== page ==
Entrepreneurs and effective leadership
There’s no doubt that having an entrepreneurial streak is a benefit, in today’s companies and organisations. As competition grows, and as fewer ‘trails’ are ‘blazed’, it’s often innovation, of an existing product or service, for example, that gives businesses the edge against their competitors.
But the entrepreneur in us isn’t restricted to product development or creative strategy, it can also have a direct influence on leadership. Typically, entrepreneurs are confident of their own abilities, and are proactive to boot, taking the initiative if they see opportunities before them. Having certainty of their actions allows entrepreneurs to follow ideas and plans that are high-risk. And it’s important to recognise that competitive business, limited resources and demanding markets produce high-risk situations, even to the most predictable, risk-averse companies. Therefore, being able to react quickly to challenges and threats, and making decisions without a wealth of facts at hand, are desirable traits.
Attributes of an effectual leader
Entrepreneurs seek feedback and effective coalition with others. They don’t attempt to predict the future – instead, they focus their energy on adapting to the current situation; quite different to management styles often taught in business schools, where decision-making is based on facts and predictability. Their leadership style is aspirational, based on action and example. They encourage their team to calculate affordable loss and to use the tools and resources around them. Projects are often underway more quickly, and any crises dealt with the same speed.
Effectual leadership is as adaptive and also looks for synergy. Like the entrepreneur, effectual leaders focus on:
- Identity – who they are
- Expertise – what they know
- Networks – who they know
Surprises are not threatening to the effectual leader – conversely, they’re often exciting, due to the perception that they bring a raft of new opportunities. Their attitude to competition is not to batten down the hatches and keep everything top secret; instead, they collaborate and work in partnership with suppliers, customers and potential competitors.
Neither the entrepreneurial decision-maker, nor the effectual leader, makes foolhardy, reckless decisions. They only risk what they can afford to lose. Causation, a factor of traditional leadership is swapped for effectuation. The future is not the effectual leader’s whole focus as they recognise it can’t be controlled; what they have to hand and how things can be adapted warrants their attention instead.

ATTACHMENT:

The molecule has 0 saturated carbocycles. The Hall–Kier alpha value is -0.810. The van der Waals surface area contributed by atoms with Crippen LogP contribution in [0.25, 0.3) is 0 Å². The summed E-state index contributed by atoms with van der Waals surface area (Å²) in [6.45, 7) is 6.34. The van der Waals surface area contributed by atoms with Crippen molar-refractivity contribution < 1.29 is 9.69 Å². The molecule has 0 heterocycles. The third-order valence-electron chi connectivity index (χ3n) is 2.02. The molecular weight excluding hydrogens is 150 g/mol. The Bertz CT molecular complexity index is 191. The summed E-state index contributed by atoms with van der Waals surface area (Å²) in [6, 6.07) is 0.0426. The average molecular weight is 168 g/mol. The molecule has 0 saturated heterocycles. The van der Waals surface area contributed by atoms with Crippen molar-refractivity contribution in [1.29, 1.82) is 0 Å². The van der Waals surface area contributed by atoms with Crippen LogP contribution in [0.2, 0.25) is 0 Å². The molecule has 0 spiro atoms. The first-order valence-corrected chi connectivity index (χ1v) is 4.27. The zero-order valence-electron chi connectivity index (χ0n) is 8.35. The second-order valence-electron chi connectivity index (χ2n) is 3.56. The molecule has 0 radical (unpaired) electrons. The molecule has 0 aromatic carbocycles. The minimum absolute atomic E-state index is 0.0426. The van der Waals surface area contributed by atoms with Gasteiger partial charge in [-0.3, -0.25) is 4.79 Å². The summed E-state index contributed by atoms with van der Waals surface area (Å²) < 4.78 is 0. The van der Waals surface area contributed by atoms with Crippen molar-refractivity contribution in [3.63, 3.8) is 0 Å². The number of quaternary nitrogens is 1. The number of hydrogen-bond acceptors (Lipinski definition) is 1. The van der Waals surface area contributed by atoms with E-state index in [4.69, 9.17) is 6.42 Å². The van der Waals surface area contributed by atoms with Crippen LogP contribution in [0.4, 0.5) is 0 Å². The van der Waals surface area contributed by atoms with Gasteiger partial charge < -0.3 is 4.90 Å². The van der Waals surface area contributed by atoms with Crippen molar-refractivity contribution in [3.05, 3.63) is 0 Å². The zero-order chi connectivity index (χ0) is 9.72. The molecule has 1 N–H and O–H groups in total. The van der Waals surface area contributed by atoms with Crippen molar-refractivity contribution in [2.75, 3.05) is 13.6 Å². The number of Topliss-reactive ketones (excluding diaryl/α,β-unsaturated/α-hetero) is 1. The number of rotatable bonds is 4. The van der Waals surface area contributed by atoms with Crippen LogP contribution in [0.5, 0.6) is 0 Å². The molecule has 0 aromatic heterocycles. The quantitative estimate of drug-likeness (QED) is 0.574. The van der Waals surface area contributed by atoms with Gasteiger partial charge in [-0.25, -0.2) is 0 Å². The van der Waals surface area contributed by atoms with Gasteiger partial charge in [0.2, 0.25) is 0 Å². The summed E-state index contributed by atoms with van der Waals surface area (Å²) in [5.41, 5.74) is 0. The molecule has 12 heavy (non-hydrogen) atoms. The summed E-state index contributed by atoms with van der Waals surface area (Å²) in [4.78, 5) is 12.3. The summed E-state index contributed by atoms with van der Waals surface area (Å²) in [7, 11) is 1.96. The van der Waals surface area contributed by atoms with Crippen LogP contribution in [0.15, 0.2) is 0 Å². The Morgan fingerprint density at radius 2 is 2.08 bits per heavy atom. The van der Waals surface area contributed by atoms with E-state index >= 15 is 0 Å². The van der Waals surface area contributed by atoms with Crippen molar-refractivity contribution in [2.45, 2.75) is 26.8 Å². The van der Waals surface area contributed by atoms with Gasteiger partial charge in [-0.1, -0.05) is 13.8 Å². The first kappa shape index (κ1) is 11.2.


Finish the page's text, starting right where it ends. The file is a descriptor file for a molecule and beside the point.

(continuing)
Driving the effectual leader is a vision of success. Like the entrepreneur, they have highly-developed communication skills and an advanced sense of judgement. Take such as Henry Ford – he envisaged a future where everyone could afford to drive a car, not just the wealthy or famous. His proposals were criticised yet he ploughed on with his plans. People were, at first, nervous and reluctant to buy into his vision…..but we all know of the outcome.
It’s not ‘pie in the sky’ thinking…
Effectual leaders encourage the ‘de-risking’ of ideas and plans, just as entrepreneurs would gauge any innovation with a SWOT assessment. By sharing their visions and encouraging collaboration, they motivate those working with them. They recognise their team’s individual qualities and work at matching skills and ideas, towards a common goal. They’re good at garnering support, just as entrepreneurs look to do at the outset of new ventures, and are able to clearly enunciate their vision or innovation, at a time when it’s at its least tangible. Rather than enforcing exclusive control, they look at team members more as equal colleagues in their network.
When to employ effectual leadership
Traditional leadership places the leader as the one with the control, where team members fall in line behind them. This style is common for short-term goals, where predictability features more heavily, and problems are more immediate. In contrast, the entrepreneurial leader looks to starting projects that could continue long after they’re gone, that may have more influence on the company and its future direction.
It’s important to remember that the same person can employ either traditional leadership or effectual leadership. Much depends on the circumstances – such as the means available and whether the goal is inherently apparent, or whether it will develop/refigure over time. An effective leader looks at which approach would the best to take in that situation.
Next week, I’ll talk about how you can develop your effectual leadership. In the meantime, if you’d like my help with this, or you’ve another issue that executive coaching could help you move past, contact me on 01302 220021, or via email@example.com.